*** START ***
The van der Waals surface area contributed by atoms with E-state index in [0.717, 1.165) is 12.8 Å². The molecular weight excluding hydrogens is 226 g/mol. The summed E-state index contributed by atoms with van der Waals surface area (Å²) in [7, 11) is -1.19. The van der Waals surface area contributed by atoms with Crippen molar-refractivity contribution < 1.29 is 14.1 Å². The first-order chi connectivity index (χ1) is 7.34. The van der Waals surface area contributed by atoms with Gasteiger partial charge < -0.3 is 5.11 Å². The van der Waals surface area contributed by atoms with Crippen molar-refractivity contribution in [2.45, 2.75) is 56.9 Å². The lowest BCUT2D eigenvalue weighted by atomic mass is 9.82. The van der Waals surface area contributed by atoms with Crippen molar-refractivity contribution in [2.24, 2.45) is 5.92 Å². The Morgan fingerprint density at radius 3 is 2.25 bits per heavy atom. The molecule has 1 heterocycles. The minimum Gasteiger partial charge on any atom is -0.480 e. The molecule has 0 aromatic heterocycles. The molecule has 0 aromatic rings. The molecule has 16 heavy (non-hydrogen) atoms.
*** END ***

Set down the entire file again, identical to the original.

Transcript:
The van der Waals surface area contributed by atoms with E-state index in [0.717, 1.165) is 12.8 Å². The molecular weight excluding hydrogens is 226 g/mol. The summed E-state index contributed by atoms with van der Waals surface area (Å²) in [7, 11) is -1.19. The van der Waals surface area contributed by atoms with Crippen molar-refractivity contribution < 1.29 is 14.1 Å². The first-order chi connectivity index (χ1) is 7.34. The van der Waals surface area contributed by atoms with Gasteiger partial charge < -0.3 is 5.11 Å². The van der Waals surface area contributed by atoms with Crippen molar-refractivity contribution in [2.45, 2.75) is 56.9 Å². The lowest BCUT2D eigenvalue weighted by atomic mass is 9.82. The van der Waals surface area contributed by atoms with Crippen molar-refractivity contribution in [2.24, 2.45) is 5.92 Å². The Morgan fingerprint density at radius 3 is 2.25 bits per heavy atom. The molecule has 1 heterocycles. The minimum Gasteiger partial charge on any atom is -0.480 e. The molecule has 0 aromatic heterocycles. The molecule has 0 aromatic rings. The molecule has 16 heavy (non-hydrogen) atoms.